TypeScript + Helium Scraper

Since its inception, Helium Scraper has supported injecting and running JavaScript code. This makes it possible to perform complex calculations and access information that is not directly accessible to Helium Scraper, such as JSON data stored in elements and variables.

But mapping between JavaScript and Helium Scraper types has always been a hassle. Since JavaScript has no typing information, there’s no way for Helium Scraper to know before hand which type of data is getting back from a call to Browser.EvalScript or Browser.RunScript. One way to solve this is by creating a JSON Parser under Data Flow. But this can lead to run-time errors if our JavaScript data doesn’t conform to our JSON schema, and maintaining these schemas can be a tedious job.

Since the last few months, we’ve been playing with a new feature that, although it’s currently in its experimental phase, we’ve already been using extensively and with great results, while saving hours on development time. The idea is to have Helium Scraper compile TypeScript code into JavaScript, which is then injected and run in web pages by internally calling Browser.EvalScript or Browser.RunScript.

But compiling TypeScript is not the main point of this feature. The main point is to seamlessly convert TypeScript functions into Helium Scraper functions and map TypeScript types into Helium Scraper types, while also taking advantage of TypeScript’s type inference so that the whole type mapping can be done behind the scenes. With no further introduction, let’s go ahead and see how you can use this feature in the current version of Helium Scraper.

Setting up the environment

This feature requires Node.js and npm to be installed so your machine can compile TypeScript. If you already have these tools and a code editor installed, feel free to skip to the next section. Otherwise, head over to https://nodejs.org/ and install the latest version of Node.js. Usually, you’ll want to keep all installation options to their default values. This will also install npm, so all you need now is a code editor.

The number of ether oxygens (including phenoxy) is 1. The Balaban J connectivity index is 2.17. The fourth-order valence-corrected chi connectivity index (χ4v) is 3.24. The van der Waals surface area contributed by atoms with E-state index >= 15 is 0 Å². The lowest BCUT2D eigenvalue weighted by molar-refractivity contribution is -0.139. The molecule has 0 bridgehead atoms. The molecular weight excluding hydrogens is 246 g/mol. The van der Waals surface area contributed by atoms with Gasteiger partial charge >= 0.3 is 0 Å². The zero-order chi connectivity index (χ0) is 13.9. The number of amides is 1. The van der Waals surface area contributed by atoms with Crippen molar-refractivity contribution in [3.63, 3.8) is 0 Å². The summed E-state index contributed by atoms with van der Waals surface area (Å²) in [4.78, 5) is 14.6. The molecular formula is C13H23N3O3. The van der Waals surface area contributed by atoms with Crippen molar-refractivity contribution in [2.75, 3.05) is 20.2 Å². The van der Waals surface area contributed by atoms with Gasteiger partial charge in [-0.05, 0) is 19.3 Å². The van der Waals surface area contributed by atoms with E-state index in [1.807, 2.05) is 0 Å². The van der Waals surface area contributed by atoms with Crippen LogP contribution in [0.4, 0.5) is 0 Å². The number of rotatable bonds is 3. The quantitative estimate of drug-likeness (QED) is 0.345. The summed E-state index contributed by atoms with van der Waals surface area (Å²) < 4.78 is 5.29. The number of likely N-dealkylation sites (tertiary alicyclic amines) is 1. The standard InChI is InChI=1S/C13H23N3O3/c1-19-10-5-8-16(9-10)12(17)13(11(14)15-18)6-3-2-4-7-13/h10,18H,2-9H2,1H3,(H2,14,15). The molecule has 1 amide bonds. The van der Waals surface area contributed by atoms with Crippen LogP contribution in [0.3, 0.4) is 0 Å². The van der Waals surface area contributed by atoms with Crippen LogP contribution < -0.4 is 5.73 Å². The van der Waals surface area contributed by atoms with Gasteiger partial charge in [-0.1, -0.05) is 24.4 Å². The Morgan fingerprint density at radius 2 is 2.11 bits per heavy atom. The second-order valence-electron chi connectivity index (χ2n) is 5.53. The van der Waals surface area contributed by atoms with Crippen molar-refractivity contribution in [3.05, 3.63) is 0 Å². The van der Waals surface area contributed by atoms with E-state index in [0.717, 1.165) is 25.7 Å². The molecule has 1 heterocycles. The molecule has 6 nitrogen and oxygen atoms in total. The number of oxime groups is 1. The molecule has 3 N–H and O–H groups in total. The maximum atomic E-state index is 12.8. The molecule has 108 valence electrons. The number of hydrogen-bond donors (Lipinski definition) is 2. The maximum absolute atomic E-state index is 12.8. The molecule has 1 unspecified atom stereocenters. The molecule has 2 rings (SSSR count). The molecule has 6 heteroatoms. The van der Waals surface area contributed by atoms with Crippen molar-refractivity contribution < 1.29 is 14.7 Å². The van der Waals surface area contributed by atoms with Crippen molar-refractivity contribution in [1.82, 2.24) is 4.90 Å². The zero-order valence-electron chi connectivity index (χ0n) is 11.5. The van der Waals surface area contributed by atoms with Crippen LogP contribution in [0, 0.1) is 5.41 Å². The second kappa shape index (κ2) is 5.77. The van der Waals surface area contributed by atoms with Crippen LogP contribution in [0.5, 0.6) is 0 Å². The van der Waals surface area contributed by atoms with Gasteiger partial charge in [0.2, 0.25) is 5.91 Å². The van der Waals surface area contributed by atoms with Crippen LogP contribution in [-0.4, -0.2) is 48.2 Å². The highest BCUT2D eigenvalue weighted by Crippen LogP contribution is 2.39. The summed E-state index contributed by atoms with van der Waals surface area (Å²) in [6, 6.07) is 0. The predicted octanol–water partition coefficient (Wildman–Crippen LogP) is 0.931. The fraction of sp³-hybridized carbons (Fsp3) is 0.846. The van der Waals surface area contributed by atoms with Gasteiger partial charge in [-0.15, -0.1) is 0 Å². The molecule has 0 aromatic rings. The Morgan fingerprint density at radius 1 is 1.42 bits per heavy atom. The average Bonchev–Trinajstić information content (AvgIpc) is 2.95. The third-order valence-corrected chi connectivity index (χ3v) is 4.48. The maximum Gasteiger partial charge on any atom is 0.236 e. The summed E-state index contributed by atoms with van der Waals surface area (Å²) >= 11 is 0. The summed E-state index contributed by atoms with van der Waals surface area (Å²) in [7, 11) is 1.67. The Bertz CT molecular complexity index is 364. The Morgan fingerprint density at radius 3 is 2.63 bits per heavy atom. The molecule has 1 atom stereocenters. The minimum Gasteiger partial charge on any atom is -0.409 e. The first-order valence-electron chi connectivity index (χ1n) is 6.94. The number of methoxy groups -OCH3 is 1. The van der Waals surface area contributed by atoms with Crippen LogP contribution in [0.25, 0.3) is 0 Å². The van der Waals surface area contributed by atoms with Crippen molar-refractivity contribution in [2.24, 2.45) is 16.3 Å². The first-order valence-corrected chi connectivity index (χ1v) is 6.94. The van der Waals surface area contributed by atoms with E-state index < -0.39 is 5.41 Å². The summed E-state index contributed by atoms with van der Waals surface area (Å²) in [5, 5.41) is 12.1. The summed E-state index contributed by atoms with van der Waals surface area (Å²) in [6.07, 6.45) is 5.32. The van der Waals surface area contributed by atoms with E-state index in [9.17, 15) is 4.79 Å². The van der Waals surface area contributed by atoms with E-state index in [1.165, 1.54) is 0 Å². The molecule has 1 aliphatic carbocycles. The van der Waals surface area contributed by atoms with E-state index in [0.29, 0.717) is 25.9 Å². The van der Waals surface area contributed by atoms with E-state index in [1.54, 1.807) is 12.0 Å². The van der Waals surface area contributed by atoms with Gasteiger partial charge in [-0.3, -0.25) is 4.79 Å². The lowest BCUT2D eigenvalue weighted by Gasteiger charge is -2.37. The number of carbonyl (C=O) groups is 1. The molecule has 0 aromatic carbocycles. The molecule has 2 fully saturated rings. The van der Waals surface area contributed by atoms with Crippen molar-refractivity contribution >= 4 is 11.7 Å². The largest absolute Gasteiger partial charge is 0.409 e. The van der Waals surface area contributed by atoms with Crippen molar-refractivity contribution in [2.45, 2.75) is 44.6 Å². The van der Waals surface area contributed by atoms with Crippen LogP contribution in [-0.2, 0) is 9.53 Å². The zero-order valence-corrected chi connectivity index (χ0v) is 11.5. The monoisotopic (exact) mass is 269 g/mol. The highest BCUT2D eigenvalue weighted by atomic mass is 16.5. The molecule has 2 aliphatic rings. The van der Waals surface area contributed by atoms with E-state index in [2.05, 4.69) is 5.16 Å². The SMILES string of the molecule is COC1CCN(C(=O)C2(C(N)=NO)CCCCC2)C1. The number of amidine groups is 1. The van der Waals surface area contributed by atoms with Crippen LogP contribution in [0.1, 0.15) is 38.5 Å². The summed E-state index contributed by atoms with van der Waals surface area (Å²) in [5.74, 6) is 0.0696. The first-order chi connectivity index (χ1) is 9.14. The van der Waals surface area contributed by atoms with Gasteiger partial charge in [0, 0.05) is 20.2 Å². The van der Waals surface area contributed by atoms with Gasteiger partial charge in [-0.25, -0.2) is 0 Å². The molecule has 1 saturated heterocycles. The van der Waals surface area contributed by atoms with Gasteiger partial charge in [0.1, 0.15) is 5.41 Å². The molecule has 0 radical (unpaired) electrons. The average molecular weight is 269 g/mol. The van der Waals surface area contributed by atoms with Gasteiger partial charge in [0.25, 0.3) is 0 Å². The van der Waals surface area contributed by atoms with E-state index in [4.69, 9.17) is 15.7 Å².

As an editor, I like to use VS Code because it requires zero configuration to start writing TypeScript code. If you do install VS Code, I recommend selecting the Add “Open with code” option to Windows Explorer directory context menu option to quickly open up Helium Scraper project directories in VS Code.


Helium Scraper needs the make-helium npm package to be installed in order for Helium Scraper to be able to import TypeScript code into Helium Scraper projects. To install the package, just run this command on a terminal or the Windows Command Line (if you get an error telling you npm is not a recognized command, just re-launch VS Code or CMD):

npm install -g make-helium

Once that’s installed, open up Helium Scraper and open or create a new project. Since the TypeScript import feature is still experimental, it can currently be only accessed using a keyboard shortcut. With a project loaded, on the Helium Scraper window, press Ctrl+Alt+I (I as in import). You should now see the message Source directory created on the log. Since there was no source directory yet, make-helium (which was ran by Helium Scraper) just created the src directory inside the project folder, and also launched a File Explorer window where the folder is located.

If you installed VS Code and selected the appropriate option while installing it, you should be able to right click the folder and select Open with Code. The folder contains a file called index.ts, which contains a constant called helium that includes the eval and run objects. Functions that you put in the eval property will be imported into Helium Scraper as globals starting with the Eval prefix, and will internally use the Browser.EvalScript function. Functions in the run property will have the Run prefix and use Browser.RunScript internally.

Hello World

For a quick test, let’s add some eval code. Replace the contents of index.ts with this:

function test() {
    return { one: "hello world!", two: 12.34 }

const helium = { 
    eval: { 
    run: { }

Then save the file, go back to Helium Scraper and press the Ctrl+Alt+I combination again. This time you should see Import Succeeded on the log, which means the test function was successfully imported. In a blank global, type: